16. 16.
    Furness PN, Philpott CM, Chorbadjian MT et al (2003) Protocol biopsy of the stable renal transplant: a multicenter study of methods and complication rates. Transplantation 76:969–973PubMedCrossRefGoogle Scholar
  17. 17.
    Patel MD, Miranda R, Phillips CJ et al (2011) Impact of a quality assessment program on radiologist performance in ultrasound-guided renal transplant biopsy. J Am Coll Radiol 8:355–359PubMedCrossRefGoogle Scholar
  18. 18.
    Laute M, Vanholder R, Voet D et al (2013) Safety and sample adequacy of renal transplant surveillance biopsies. Acta Clin Belg 68:161–165PubMedCrossRefGoogle Scholar
  19. 19.
    Torres-Rodriguez IB, Castella-Fierro E, Serres-Creixans X et al (2014) Safety and efficacy of outpatient biopsy in renal transplantation. Nefrologia 34:749–755PubMedGoogle Scholar
  20. 20.
    Redfield RR, McCune KR, Rao A et al (2016) Nature, timing, and severity of complications from ultrasound-guided percutaneous renal transplant biopsy. Transpl Int 29:167–172PubMedCrossRefGoogle Scholar
  21. 21.
    Morgan TA, Chandran S, Burger IM, Zhang CA, Goldstein RB (2016) Complications of ultrasound-guided renal transplant biopsies. Am J Transplant 16:1298–1305PubMedCrossRefGoogle Scholar
  22. 22.
    Tsai SF, Chen CH, Shu KH et al (2016) Current safety of renal allograft biopsy with indication in adult recipients: an observational study. Medicine (Baltimore) 95:e2816CrossRefGoogle Scholar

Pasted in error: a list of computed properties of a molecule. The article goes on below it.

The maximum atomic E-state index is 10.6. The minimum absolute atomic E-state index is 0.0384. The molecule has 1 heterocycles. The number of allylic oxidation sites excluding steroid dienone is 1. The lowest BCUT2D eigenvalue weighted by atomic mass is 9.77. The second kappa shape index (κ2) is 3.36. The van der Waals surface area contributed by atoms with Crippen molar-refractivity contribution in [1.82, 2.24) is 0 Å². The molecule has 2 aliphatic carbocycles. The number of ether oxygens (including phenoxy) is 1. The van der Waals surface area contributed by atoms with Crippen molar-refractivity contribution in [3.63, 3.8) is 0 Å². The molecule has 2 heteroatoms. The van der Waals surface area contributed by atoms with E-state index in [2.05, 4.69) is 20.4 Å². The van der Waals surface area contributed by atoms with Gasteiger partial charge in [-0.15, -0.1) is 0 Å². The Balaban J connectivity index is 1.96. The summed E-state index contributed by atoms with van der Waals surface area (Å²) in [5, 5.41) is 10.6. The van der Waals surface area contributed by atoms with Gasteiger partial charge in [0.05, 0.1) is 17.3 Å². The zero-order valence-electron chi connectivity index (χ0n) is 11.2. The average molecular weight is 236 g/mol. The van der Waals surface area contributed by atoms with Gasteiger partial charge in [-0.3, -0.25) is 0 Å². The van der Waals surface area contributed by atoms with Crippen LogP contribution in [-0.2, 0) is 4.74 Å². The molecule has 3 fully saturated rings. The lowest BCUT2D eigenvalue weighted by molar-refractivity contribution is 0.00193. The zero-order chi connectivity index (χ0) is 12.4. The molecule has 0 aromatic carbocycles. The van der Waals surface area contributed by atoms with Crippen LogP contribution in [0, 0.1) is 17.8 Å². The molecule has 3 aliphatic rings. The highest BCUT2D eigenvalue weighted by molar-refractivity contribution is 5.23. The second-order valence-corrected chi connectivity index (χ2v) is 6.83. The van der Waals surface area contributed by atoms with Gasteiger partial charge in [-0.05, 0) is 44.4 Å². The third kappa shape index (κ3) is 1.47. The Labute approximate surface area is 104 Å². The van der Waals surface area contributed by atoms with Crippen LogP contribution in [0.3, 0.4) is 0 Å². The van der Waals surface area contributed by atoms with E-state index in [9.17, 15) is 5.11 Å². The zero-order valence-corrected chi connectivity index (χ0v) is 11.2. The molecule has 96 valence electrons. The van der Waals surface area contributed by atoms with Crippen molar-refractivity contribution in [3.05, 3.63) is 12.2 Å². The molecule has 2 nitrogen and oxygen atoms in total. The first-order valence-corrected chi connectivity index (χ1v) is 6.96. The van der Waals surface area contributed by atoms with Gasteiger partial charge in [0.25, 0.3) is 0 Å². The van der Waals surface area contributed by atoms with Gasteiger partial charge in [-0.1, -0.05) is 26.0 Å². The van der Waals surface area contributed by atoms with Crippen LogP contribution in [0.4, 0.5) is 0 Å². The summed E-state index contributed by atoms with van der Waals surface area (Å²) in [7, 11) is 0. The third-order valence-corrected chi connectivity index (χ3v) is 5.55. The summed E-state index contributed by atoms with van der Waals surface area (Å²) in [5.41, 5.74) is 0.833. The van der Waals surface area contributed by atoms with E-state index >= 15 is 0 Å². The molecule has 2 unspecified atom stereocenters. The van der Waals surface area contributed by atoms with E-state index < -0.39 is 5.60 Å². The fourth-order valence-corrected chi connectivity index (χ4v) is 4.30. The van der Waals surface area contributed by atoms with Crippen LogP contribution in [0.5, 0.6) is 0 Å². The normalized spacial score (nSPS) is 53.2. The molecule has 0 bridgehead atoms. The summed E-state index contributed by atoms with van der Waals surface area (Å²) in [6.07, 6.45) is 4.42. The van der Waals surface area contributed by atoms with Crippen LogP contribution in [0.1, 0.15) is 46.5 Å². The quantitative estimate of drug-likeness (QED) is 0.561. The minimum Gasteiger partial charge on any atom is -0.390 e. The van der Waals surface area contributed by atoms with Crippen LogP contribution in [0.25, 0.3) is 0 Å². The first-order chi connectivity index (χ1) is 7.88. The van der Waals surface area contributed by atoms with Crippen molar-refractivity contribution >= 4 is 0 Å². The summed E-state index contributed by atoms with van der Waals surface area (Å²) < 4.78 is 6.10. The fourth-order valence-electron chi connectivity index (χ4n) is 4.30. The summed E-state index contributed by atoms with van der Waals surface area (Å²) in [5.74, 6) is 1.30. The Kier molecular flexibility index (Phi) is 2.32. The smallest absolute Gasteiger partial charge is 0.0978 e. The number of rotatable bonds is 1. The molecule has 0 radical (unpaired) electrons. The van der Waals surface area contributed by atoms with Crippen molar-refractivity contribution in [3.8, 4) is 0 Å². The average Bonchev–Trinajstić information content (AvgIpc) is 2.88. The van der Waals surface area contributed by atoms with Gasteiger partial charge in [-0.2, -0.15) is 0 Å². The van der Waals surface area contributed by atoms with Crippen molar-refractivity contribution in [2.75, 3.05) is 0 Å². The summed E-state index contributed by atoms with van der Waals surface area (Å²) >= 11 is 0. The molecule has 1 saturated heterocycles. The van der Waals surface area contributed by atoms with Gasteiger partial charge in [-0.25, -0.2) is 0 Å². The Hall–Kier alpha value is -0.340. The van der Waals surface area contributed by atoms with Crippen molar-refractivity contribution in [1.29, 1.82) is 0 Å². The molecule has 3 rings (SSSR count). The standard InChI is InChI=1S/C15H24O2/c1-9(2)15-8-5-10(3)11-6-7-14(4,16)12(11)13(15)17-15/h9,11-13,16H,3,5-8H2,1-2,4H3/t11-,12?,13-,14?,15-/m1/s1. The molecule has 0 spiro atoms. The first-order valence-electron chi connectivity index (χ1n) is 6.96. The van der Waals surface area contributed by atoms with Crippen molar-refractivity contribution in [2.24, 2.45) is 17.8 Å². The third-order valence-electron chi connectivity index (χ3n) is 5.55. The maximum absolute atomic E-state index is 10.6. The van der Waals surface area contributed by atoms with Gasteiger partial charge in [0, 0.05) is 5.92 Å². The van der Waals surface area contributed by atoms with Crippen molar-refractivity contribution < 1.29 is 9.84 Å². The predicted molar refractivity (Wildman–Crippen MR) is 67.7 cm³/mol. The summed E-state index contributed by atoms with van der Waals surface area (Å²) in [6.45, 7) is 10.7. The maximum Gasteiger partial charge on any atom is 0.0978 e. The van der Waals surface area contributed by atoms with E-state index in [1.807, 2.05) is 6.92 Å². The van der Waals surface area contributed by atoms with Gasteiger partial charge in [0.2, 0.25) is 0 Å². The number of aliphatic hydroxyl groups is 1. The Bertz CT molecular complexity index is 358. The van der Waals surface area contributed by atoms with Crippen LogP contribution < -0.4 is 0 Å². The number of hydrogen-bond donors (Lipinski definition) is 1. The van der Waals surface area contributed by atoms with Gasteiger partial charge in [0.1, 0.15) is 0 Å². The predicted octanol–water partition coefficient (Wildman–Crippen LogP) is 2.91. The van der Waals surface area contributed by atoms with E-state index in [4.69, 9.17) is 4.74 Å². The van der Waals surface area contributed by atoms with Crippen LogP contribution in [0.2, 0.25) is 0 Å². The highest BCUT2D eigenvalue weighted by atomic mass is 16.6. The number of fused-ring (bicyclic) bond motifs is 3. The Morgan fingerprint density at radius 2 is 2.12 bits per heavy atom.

23. 23.
    Beckingham IJ, Nicholson ML, Bell PR (1994) Analysis of factors associated with complications following renal transplant needle core biopsy. Br J Urol 73:13–15PubMedCrossRefGoogle Scholar
  24. 24.
    Bataille S, Jourde N, Daniel L et al (2012) Comparative safety and efficiency of five percutaneous kidney biopsy approaches of native kidneys: a multicenter study. Am J Nephrol 35:387–393PubMedCrossRefGoogle Scholar
  25. 25.
    Hogan JJ, Mocanu M, Berns JS (2016) The native kidney biopsy: update and evidence for best practice. Clin J Am Soc Nephrol 11:354–362PubMedCrossRefGoogle Scholar
  26. 26.
    Boyvat F, Tarhan NC, Coşkun M, Ağildere AM, Tutar NU, Bilgin N (1998) Comparison of two biopsy techniques for renal transplant assessment. Transplant Proc 30:777–779Google Scholar
  27. 27.
    Cozens NJ, Murchison JT, Allan PL, Winney RJ (1992) Conventional 15 G needle technique for renal biopsy compared with ultrasound-guided spring-loaded 18 G needle biopsy. Br J Radiol 65:594–597PubMedCrossRefGoogle Scholar
  28. 28.
    Beland MD, Walle NL, Machan JT, Cronan JJ (2010) Renal cortical thickness measured at ultrasound: is it better than renal length as an indicator of renal function in chronic kidney disease? AJR Am J Roentgenol 195:W146–W149PubMedCrossRefGoogle Scholar

Copyright information

© European Society of Radiology 2018

Authors and Affiliations

  1. 1.Department of RadiologyYonsei University College of MedicineSeoulRepublic of Korea
  2. 2.Department of Radiology, Samsung Medical CenterSungkyunkwan University School of MedicineSeoulRepublic of Korea

Personalised recommendations